At the end of the day you do forget stuff anyway, and that’s okay. I’m sure almost every trip I’ve forgotten something. This is not foolproof. But with a system you probably forget, you know, half as many things instead of all of them.
I got inspired by one of my favorite short books, the Checklist Manifesto. And it just reminds you that whatever you’re doing, whether it’s packing for a trip, or flying a plane, or preparing for surgery, these basic little systems can help. Make a checklist to make sure you’re doing the right things in the right order.
Using iBooks to save PDFs
Recently, I started using iBooks to save PDFs. Just decks or research papers. I realized that there’s no good, easy tool for saving and browsing PDFs. There are a couple of crude open-source tools out there, but I’ve found that iBooks captures everything that I’d want to refer back to and has pretty good search – and works on mobile.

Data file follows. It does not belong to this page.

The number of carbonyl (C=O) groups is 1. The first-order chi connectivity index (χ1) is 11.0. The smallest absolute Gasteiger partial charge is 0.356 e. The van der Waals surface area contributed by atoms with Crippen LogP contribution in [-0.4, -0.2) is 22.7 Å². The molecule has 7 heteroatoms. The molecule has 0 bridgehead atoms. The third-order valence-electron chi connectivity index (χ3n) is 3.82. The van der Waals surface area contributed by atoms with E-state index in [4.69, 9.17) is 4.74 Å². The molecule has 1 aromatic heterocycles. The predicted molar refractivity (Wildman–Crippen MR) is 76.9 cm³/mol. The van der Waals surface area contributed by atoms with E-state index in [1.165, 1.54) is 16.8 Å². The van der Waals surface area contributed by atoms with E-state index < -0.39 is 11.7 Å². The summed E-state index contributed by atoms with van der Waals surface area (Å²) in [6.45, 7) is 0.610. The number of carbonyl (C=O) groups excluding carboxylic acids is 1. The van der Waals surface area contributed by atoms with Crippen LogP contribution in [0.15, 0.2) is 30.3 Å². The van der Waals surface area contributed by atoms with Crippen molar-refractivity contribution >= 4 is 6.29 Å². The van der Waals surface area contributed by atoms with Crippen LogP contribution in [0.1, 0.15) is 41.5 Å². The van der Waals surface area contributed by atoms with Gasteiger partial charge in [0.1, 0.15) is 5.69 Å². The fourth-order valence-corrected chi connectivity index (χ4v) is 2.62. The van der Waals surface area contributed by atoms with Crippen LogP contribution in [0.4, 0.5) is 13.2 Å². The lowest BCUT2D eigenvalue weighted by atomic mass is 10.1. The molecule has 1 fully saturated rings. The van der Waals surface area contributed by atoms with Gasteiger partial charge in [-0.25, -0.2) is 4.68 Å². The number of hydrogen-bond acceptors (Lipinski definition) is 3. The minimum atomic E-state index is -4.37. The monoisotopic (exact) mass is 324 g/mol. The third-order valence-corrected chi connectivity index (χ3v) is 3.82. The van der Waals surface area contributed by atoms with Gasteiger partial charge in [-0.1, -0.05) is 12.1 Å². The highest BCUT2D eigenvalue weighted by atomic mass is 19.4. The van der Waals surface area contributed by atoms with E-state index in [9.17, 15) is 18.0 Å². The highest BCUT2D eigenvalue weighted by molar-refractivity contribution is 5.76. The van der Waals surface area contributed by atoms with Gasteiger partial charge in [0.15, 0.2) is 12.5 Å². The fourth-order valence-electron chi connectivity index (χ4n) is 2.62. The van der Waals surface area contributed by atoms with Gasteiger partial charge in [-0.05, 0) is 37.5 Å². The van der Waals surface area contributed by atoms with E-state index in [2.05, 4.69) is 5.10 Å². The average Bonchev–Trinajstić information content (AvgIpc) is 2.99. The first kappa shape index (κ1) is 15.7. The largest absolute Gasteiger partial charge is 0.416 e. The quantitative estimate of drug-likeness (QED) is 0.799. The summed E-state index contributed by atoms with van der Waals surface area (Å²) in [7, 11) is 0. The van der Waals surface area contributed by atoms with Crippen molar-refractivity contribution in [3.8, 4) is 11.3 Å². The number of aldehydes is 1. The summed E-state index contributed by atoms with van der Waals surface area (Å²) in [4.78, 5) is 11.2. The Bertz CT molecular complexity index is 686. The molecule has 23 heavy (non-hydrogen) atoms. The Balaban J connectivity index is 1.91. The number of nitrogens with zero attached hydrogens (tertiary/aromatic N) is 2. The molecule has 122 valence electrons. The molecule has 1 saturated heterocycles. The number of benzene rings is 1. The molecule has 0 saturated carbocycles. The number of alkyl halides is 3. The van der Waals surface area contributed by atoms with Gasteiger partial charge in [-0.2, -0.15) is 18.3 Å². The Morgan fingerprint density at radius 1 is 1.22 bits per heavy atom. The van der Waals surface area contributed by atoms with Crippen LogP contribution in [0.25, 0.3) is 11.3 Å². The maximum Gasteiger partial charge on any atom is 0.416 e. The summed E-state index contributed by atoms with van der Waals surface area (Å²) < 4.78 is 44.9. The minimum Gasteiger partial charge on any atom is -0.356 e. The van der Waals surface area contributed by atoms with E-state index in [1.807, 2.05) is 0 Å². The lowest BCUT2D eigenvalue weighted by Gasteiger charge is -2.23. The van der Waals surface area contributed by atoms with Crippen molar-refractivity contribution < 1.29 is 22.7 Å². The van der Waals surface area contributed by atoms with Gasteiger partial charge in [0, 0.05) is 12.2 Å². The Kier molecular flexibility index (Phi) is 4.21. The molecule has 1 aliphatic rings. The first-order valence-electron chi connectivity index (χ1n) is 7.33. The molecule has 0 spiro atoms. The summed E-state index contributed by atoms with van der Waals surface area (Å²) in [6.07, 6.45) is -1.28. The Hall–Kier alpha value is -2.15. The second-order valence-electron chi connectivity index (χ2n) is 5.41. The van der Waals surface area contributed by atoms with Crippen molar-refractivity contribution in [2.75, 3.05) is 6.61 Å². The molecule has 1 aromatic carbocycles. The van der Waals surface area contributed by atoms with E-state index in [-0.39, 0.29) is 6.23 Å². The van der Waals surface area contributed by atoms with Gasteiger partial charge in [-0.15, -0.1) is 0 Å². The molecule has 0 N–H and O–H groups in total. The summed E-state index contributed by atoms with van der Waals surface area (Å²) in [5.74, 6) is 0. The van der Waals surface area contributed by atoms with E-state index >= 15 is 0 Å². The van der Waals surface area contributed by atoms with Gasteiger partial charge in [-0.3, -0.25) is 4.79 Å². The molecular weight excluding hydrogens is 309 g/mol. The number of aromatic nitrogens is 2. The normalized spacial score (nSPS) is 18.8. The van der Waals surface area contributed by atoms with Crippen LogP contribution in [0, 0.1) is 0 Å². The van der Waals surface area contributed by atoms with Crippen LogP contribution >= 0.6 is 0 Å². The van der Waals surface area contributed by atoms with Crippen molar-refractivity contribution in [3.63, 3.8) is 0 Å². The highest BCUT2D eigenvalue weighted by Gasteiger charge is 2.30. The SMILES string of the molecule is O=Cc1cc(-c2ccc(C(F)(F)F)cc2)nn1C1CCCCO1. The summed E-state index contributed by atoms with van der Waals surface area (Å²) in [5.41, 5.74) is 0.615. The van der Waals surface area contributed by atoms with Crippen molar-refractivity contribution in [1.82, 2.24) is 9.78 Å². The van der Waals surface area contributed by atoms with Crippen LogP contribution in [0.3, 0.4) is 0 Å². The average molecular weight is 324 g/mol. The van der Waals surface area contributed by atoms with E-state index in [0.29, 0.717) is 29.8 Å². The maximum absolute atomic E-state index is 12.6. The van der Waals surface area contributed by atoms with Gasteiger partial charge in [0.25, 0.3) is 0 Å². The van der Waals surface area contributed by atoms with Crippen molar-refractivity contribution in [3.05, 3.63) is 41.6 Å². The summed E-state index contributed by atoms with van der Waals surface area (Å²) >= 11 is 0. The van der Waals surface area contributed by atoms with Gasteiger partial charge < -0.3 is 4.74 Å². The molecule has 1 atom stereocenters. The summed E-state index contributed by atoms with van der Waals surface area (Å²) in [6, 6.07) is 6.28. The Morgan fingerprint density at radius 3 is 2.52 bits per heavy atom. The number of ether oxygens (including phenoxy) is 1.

For example, this is an article by Gay Talese at the New York Times about one of the first dog walkers. It’s this guy Jim Buck who used to walk dogs in New York City back in the day. Look at him, dressed all nice.
I wanted to send this to my dog walker, and so I pulled the PDF. Then I saved it here.
And I have it now because this is going to be hard to find in the future, I think. So now I have it locally on my computer, and I can always find it easily.
The things that Google doesn’t see
I have a concept that I like to call ‘The things that Google doesn’t see’. Companies like Google and Facebook, they’re seeing all of the things we’re posting on social media, the stuff we’re posting on our blog, stuff that we’re getting out in to the world.
And they make all of this stuff searchable, it’s already out there. But I think a lot about the things Google doesn’t see. For example, it doesn’t see my commonplace book.
But what would happen if we made all of that stuff searchable?